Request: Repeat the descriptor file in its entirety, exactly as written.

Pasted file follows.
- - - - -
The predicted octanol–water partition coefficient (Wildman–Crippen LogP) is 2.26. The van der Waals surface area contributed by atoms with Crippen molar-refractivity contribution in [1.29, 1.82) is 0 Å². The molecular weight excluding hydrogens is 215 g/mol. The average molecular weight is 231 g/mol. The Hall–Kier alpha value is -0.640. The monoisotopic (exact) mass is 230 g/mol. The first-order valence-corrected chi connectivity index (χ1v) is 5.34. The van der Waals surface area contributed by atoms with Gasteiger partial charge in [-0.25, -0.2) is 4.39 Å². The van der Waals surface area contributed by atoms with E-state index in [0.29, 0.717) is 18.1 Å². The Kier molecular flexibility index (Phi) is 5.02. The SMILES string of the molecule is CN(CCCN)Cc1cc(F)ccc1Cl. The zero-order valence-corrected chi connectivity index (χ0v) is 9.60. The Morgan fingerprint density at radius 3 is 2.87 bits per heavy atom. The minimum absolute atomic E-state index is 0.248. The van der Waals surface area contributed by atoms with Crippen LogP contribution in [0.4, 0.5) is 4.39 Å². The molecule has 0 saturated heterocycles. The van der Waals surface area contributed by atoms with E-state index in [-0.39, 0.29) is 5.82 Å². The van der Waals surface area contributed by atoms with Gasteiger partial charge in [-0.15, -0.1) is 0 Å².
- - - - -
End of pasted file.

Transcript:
The predicted octanol–water partition coefficient (Wildman–Crippen LogP) is 2.26. The van der Waals surface area contributed by atoms with Crippen molar-refractivity contribution in [1.29, 1.82) is 0 Å². The molecular weight excluding hydrogens is 215 g/mol. The average molecular weight is 231 g/mol. The Hall–Kier alpha value is -0.640. The monoisotopic (exact) mass is 230 g/mol. The first-order valence-corrected chi connectivity index (χ1v) is 5.34. The van der Waals surface area contributed by atoms with Gasteiger partial charge in [-0.25, -0.2) is 4.39 Å². The van der Waals surface area contributed by atoms with E-state index in [0.29, 0.717) is 18.1 Å². The Kier molecular flexibility index (Phi) is 5.02. The SMILES string of the molecule is CN(CCCN)Cc1cc(F)ccc1Cl. The zero-order valence-corrected chi connectivity index (χ0v) is 9.60. The Morgan fingerprint density at radius 3 is 2.87 bits per heavy atom. The minimum absolute atomic E-state index is 0.248. The van der Waals surface area contributed by atoms with Crippen LogP contribution in [0.4, 0.5) is 4.39 Å². The molecule has 0 saturated heterocycles. The van der Waals surface area contributed by atoms with E-state index in [-0.39, 0.29) is 5.82 Å². The van der Waals surface area contributed by atoms with Gasteiger partial charge in [-0.15, -0.1) is 0 Å².